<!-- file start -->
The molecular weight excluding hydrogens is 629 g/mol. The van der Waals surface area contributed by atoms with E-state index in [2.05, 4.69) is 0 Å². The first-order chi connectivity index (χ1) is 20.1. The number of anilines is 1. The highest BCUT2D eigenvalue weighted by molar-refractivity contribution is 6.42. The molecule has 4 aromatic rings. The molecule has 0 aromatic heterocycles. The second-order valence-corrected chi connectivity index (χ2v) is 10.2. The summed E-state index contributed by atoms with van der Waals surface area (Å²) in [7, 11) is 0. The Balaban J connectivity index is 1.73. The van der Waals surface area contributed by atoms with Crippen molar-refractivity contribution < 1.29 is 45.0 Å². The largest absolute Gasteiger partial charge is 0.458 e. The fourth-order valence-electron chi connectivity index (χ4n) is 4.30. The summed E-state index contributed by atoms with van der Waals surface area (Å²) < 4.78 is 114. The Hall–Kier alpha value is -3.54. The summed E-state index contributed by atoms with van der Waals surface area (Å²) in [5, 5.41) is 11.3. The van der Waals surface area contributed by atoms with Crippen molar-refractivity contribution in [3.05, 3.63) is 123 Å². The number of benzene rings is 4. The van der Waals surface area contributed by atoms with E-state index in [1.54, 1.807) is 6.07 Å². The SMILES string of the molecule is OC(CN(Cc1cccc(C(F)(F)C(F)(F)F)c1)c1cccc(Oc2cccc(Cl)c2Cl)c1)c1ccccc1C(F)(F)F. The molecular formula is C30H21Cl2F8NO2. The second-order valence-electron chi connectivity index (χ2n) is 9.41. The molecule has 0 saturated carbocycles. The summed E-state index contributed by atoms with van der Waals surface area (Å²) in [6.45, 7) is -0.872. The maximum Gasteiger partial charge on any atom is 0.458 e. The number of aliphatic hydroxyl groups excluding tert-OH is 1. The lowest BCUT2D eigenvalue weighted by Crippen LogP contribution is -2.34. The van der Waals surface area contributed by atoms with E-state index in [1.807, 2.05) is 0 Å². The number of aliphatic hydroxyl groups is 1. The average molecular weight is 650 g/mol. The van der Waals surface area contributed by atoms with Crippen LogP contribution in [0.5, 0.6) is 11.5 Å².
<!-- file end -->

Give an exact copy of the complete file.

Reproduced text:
The molecular weight excluding hydrogens is 629 g/mol. The van der Waals surface area contributed by atoms with E-state index in [2.05, 4.69) is 0 Å². The first-order chi connectivity index (χ1) is 20.1. The number of anilines is 1. The highest BCUT2D eigenvalue weighted by molar-refractivity contribution is 6.42. The molecule has 4 aromatic rings. The molecule has 0 aromatic heterocycles. The second-order valence-corrected chi connectivity index (χ2v) is 10.2. The summed E-state index contributed by atoms with van der Waals surface area (Å²) in [7, 11) is 0. The Balaban J connectivity index is 1.73. The van der Waals surface area contributed by atoms with Crippen molar-refractivity contribution < 1.29 is 45.0 Å². The largest absolute Gasteiger partial charge is 0.458 e. The fourth-order valence-electron chi connectivity index (χ4n) is 4.30. The summed E-state index contributed by atoms with van der Waals surface area (Å²) < 4.78 is 114. The Hall–Kier alpha value is -3.54. The summed E-state index contributed by atoms with van der Waals surface area (Å²) in [5, 5.41) is 11.3. The van der Waals surface area contributed by atoms with Crippen molar-refractivity contribution in [3.05, 3.63) is 123 Å². The number of benzene rings is 4. The van der Waals surface area contributed by atoms with E-state index in [1.54, 1.807) is 6.07 Å². The SMILES string of the molecule is OC(CN(Cc1cccc(C(F)(F)C(F)(F)F)c1)c1cccc(Oc2cccc(Cl)c2Cl)c1)c1ccccc1C(F)(F)F. The molecular formula is C30H21Cl2F8NO2. The second-order valence-electron chi connectivity index (χ2n) is 9.41. The molecule has 0 saturated carbocycles. The summed E-state index contributed by atoms with van der Waals surface area (Å²) in [6.45, 7) is -0.872. The maximum Gasteiger partial charge on any atom is 0.458 e. The number of aliphatic hydroxyl groups excluding tert-OH is 1. The lowest BCUT2D eigenvalue weighted by Crippen LogP contribution is -2.34. The van der Waals surface area contributed by atoms with E-state index in [1.807, 2.05) is 0 Å². The number of aliphatic hydroxyl groups is 1. The average molecular weight is 650 g/mol. The van der Waals surface area contributed by atoms with Crippen LogP contribution in [0.5, 0.6) is 11.5 Å².